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19/01/2022 - 13:15

Types of snow

different types of snowWhen planning a day of skiing or snowboarding, there are many factors to consider and, for the most experienced and knowledgeable, this includes the types of snow that will be found on the slopes. There are many different types of snow that exist on ski slopes and we’ll outline in this guide what the differences are and why these nuances can be important.

 

Are there different types of snow?

Yes, there are many different types of snow. Even the shapes of snow when looking under a microscope can be very different, as there are prisms, plates, dendrites, crystals, graupel, columns and needles.

Then, once the snow falls, factors such as the temperature, the density and the time of day can significantly change the texture of the snow on the ground. In general, there are five main types of snowfall on ski slopes, namely:

  • Powder Snow: This is the fresh snow that remains relatively untouched and fluffy. There is low moisture content in powder snow and it is very thin.
  • Crud Snow: Crud snow is the by-product of powder snow that has been tracked out a little, made when several skiers have passed through the powder and caused the snow to become packed in places.
  • Icy Pistes: When snow melts and freezes and melts and freezes, this forms icy pistes of compacted frozen snow that have hard and slippery surfaces.
  • Crust: Depending on the temperatures, it is possible to find a layer of crust on some ski slopes. This happens when a thin layer of frozen snow sits on top of a layer of untouched powder.
  • Slush or Sticky Snow: When the snow starts to melt and becomes very wet, this is when you get slush on the ski slopes. Of all the different types of snow, this is the heaviest to ski or snowboard through.

 

Which different types of snow are best for skiing?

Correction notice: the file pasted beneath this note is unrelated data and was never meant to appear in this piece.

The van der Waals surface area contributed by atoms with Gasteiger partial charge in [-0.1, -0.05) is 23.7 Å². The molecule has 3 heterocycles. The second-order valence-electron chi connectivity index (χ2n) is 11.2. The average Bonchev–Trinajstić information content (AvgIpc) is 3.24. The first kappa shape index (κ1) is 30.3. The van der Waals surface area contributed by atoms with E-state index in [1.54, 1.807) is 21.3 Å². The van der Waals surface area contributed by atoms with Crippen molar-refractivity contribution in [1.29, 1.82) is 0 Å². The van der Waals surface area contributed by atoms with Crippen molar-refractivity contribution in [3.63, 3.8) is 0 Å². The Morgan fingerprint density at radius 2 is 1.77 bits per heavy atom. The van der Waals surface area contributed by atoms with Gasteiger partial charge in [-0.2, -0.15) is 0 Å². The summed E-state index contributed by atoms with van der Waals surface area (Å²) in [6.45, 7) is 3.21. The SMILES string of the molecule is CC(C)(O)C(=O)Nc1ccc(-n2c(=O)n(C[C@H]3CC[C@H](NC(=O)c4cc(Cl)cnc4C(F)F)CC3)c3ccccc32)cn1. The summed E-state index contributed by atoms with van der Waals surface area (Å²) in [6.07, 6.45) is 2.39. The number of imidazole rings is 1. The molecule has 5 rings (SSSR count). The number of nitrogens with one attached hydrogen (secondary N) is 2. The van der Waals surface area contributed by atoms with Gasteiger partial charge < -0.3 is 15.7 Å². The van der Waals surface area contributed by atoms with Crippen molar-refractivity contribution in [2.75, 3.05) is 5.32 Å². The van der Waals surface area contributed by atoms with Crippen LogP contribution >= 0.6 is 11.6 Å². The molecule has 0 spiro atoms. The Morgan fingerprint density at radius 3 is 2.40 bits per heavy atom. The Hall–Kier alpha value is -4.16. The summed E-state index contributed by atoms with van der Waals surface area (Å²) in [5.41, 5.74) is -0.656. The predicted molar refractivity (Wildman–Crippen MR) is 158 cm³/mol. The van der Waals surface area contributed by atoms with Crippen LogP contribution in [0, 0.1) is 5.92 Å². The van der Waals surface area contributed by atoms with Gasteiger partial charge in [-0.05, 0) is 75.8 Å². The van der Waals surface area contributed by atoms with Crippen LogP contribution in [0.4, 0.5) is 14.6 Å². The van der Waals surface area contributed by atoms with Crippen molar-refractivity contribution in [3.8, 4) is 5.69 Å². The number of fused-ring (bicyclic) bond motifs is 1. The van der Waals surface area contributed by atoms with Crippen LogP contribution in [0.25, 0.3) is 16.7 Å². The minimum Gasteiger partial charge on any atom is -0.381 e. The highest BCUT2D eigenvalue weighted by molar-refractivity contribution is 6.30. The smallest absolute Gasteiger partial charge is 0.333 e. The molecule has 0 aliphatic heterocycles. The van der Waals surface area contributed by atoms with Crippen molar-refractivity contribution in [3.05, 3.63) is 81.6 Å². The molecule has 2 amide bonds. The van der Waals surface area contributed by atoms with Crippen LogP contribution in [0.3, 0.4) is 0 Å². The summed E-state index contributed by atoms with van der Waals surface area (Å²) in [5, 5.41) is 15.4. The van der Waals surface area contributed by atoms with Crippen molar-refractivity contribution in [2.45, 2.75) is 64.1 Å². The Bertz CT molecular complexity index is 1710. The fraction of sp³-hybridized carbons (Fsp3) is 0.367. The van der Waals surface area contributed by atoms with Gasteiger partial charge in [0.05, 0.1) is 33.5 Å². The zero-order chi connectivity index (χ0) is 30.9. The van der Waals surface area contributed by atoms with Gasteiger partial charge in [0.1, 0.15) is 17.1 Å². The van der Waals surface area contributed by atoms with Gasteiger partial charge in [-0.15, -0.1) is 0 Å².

Some of the different types of snow are heaven for skiers and snowboarders, while others are hell. The favourite by far is powder snow as this gives a feeling of floating over the slopes. Because powder snow doesn’t last long, quickly becoming crud after being cut up, this is why many skiers and snowboarders will set off very early in the day, keen to ride the powder before it’s all gone.

Crust and crud are both quite common on ski slopes and aren’t necessarily bad types of snow. While not always ideal, any skiers or snowboarders with some experience should be fine on these kinds of slopes. With both crust and crud, the main issue is that the slopes are patchy and inconsistent, with some parts containing crust or packed snow, while others sections still have a lot of powder.

Then, icy pistes and slush or sticky snow are undesirable for opposite reasons. With icy slopes, it can be very slippy and difficult to ski on, while the hard surface and sharp edges can make for a painful fall if you hit the deck. With slush or sticky melting snow, there is the opposite problem of the snow being too soft. It can be very slow to ride such slopes and falls will get you very wet, even if there is much more cushioning than with a tumble on the ice.

So, are there different types of snow? Yes, there are. But, can you have fun skiing or snowboarding down all of them? Absolutely. While most prefer powder snow, there are some who relish the challenge of an icy piste or who enjoy the variety of crud. It’s simply a matter of trying out different kinds of slopes in a safe and supervised manner, working out for yourself which type of snow you enjoy the most.

 

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